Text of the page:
Salt Spring DollarsSalt Spring dollars are used on Salt Spring IslandBritish Columbia, and are backed by the Canadian dollar. They are a rare example of a local currency with near universal acceptance, meaning that most businesses on the island accept it. These include hotels and inns, art galleries, grocery stores, restaurants, bakeries, retail stores and service businesses.

Ithaca HOURSUsed in Ithaca, N.Y., and founded in 1991, Ithaca HOURS are the "oldest and largest local currency system in the U.S.," according to the organization that runs the system. This complementary currency system is not as straightforward as many others, in that one Ithaca HOUR equals one hour of basic labor or $10.00. Hours are issued as paper currency. Individuals and businesses have to join the Ithaca HOURS system, to be able to use the currency. Members can receive zero-interest business loans on a one-year repayment schedule. (For more on time and money, read Understanding The Time Value Of Money.)

Dane County Time BankThe Dane County Time Bank operates a currency represented by TimeBank Hours, but it's a different type of hour than the Ithaca Hour. TimeBank hours represent hours of service and they are not taxable because they have no monetary equivalent.

When I think of complementary currency, I think of either a barter system or, as in the video above, the use of actual metal instead of the Federal Reserve notes which are now the standard for cash transactions of any significant amount. I think that the widespread use of actual coinage or metal-by-the-ounce has the theoretical potential to free us from the Fed as an economic system without having to rely on step-by-step legislation. I think it also has the potential to change the way we shop and where we shop. Hypothetically, introducing currency options as another variable besides value/quality/longevity/ethical production, etc when we are evaluating a potential purchase might significantly change the equations that make large chains the current kings of efficacious shopping. Discounts if you pay in silver, anyone? :)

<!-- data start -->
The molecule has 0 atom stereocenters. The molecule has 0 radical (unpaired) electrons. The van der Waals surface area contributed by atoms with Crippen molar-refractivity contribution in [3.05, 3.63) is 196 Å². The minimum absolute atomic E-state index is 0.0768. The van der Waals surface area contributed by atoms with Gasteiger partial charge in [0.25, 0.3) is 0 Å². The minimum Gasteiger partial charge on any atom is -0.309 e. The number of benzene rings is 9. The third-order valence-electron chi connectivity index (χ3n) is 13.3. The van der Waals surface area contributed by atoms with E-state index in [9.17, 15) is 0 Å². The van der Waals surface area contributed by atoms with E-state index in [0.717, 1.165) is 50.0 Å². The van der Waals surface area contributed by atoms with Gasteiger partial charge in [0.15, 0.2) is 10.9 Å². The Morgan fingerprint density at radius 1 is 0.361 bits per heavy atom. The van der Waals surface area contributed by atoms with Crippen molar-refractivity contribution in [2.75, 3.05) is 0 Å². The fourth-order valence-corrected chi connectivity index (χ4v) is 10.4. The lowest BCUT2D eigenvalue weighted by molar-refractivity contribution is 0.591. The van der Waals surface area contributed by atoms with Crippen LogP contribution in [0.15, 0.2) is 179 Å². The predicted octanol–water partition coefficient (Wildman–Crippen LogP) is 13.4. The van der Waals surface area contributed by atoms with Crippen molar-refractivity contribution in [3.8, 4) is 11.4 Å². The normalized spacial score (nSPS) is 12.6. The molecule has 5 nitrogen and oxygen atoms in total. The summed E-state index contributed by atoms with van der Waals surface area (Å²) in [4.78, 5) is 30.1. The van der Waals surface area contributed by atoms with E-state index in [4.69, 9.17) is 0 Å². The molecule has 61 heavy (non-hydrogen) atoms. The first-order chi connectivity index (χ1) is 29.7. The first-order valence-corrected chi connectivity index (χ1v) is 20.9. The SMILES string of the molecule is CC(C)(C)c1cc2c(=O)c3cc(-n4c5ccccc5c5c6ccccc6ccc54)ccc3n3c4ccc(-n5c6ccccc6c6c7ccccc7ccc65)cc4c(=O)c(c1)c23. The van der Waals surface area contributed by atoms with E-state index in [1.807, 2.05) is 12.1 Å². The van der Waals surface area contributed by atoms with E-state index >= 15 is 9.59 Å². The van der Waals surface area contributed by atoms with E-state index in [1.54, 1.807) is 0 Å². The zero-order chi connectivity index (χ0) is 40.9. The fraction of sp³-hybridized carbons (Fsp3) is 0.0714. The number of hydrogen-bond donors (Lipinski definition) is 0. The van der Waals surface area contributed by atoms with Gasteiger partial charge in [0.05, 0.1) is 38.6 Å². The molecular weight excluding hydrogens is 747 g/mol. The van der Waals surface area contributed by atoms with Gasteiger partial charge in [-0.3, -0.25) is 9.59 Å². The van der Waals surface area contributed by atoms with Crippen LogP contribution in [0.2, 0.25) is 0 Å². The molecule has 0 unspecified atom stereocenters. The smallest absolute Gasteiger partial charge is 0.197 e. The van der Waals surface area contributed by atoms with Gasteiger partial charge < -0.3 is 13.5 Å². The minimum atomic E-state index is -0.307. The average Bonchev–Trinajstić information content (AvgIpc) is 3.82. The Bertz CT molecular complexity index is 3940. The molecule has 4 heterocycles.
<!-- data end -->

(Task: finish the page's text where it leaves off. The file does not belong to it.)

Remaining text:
However.... while the theoretical possibility is fascinating, the pragmatic reality seems improbable. First of all, there are a great deal of logistical concerns to consider. Coinage of larger denominations would need to be more readily available, and the transportation, storage, and security of silver, for example, would need to be addressed. Then, of course, as Mr. Gray said: "Merchants accept complementary currencies on the assumption that someone else will be willing to do the same thing, later." Therein lies the rub. That's quite an assumption. In a way it's like voting 3rd Party- if enough people did it, it would be a boon to society, but if very few people do it it's a waste, except as a means of social protest.
Next, we'd have to assume that most people procure goods and services with money they actually have, as opposed to credit, aid programs, et c. In fact, while I don't know the exact statistics, I'd guess that there is a very significant number who would be left out of such a system by virtue of dependence on credit, assistance programs, or (assuming the alternative currency wasn't universal) simply the economic pressure to find the best possible value and the impetus to make that their primary, if not sole, consideration. Until we reform our beloved welfare state, implement more free-market economic strategies, and encourage and implement a civil and private ethic of financial responsibility, I don't really see alternate currency as a universal practicality at this time. It certainly bears watching, though....